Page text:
‘Building trusting relationships' and ‘responsible behaviour' are guiding principles for TD Industries of Dallas, Texas. Not much new there, I hear you cry - many companies have such fine words in their value set. So let's look at what they actually mean by that. ‘We believe people react positively when trust and confidence are placed in them and when the best is expected of them. We try to reflect this belief in all our relationships.' Having visited TD I know this is exactly how they work, even to the point of each person having shares in the company.
Building relationships translates into high expectations of each other. ‘We expect people to act responsibly and to work for group goals. We expect them to be dependable and to work hard.' Customers are the direct recipients of that standard, and the company has a reputation for being highly trustworthy.
Combine trust and responsibility and you have a workforce that will reach its full potential, seeking out ways to bring improvement to the end product. Peter worked on the production line and could see the job would be easier and quicker if the sequence was changed. He drew up plans and approached his manager, who agreed it made sense. The change required the line be closed for a day, so they went together to talk to Jack. He was very happy to trust Peter's judgement without needing a major presentation or business case - he just knew Peter cared enough about the company to measure his suggestions against the needs of the customer.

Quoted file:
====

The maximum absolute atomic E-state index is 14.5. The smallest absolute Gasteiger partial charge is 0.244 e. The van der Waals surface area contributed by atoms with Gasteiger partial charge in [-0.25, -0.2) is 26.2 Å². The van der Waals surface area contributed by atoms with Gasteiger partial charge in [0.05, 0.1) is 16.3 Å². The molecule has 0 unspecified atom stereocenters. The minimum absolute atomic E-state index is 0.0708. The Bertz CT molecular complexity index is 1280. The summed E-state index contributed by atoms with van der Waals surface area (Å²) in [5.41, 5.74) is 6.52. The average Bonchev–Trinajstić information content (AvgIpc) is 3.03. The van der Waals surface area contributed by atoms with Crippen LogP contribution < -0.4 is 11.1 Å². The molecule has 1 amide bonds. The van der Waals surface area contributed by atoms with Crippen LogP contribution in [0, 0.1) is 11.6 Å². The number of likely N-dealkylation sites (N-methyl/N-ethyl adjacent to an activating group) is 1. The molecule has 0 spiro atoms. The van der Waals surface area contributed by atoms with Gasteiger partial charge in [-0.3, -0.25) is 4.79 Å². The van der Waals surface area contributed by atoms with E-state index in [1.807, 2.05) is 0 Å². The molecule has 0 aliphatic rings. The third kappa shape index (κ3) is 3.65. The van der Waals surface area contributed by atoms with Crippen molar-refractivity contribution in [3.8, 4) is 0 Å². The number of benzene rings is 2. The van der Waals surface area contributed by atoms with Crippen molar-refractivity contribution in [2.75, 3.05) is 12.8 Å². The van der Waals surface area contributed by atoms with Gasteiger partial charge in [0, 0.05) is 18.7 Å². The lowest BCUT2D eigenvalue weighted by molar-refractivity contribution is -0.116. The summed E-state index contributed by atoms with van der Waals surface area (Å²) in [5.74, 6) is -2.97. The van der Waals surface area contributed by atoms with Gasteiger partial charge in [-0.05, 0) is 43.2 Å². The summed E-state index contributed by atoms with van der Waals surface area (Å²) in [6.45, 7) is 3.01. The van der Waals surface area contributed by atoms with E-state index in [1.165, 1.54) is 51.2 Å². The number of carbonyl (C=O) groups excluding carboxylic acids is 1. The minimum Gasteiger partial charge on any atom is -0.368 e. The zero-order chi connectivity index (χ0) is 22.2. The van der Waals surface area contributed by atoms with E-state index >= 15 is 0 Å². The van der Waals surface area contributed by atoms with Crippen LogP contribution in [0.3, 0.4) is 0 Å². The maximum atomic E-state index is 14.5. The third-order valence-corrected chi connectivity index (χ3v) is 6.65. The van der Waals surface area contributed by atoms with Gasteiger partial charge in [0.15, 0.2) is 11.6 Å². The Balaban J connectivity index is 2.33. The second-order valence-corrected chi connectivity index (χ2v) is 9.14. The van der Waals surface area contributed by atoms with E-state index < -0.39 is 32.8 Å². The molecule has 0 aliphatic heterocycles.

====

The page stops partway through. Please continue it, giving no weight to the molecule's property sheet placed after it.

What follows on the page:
The process was to be rearranged over the weekend, so it was all hands on deck. By the end of the day they were exhausted, but happy with the results. A few beers washed the dust away and it was mission accomplished. The proof was of course in the using - on Monday the line started up and work commenced apace. Productivity increased as everyone did their work in shorter time, just as effectively. From Jack's point of view, trusting Peter made absolute sense - only those doing the work day to day had the expertise to make such decisions. Trusting his colleagues proved better all round - affirmation of Peter, leaner costs, higher productivity and deadlines met in short order.
Think about those you work with - how well do you trust them? Unless they have given you reason not to, consider increasing the trust you give them.
Identify one area where you could give more responsibility than you do at present. Talk it through with the appropriate person, reassure them that you will give support when needed, set a deadline to check on progress, then leave them to get on with the task.
If you do not yet have a trusting relationship with your own boss, have a conversation to find out what you can do to improve it.
Keep everyone in the loop with any changes - make sure that no one feels left out in the cold, not knowing what is happening. This may feel like overkill to begin with, but as trust builds, you can assess the level of communication that will be needed in order to go forward.
Give direct and honest feedback at all times - make sure that everyone knows where they stand.
Celebrate successes - even if only with a cuppa and a bun!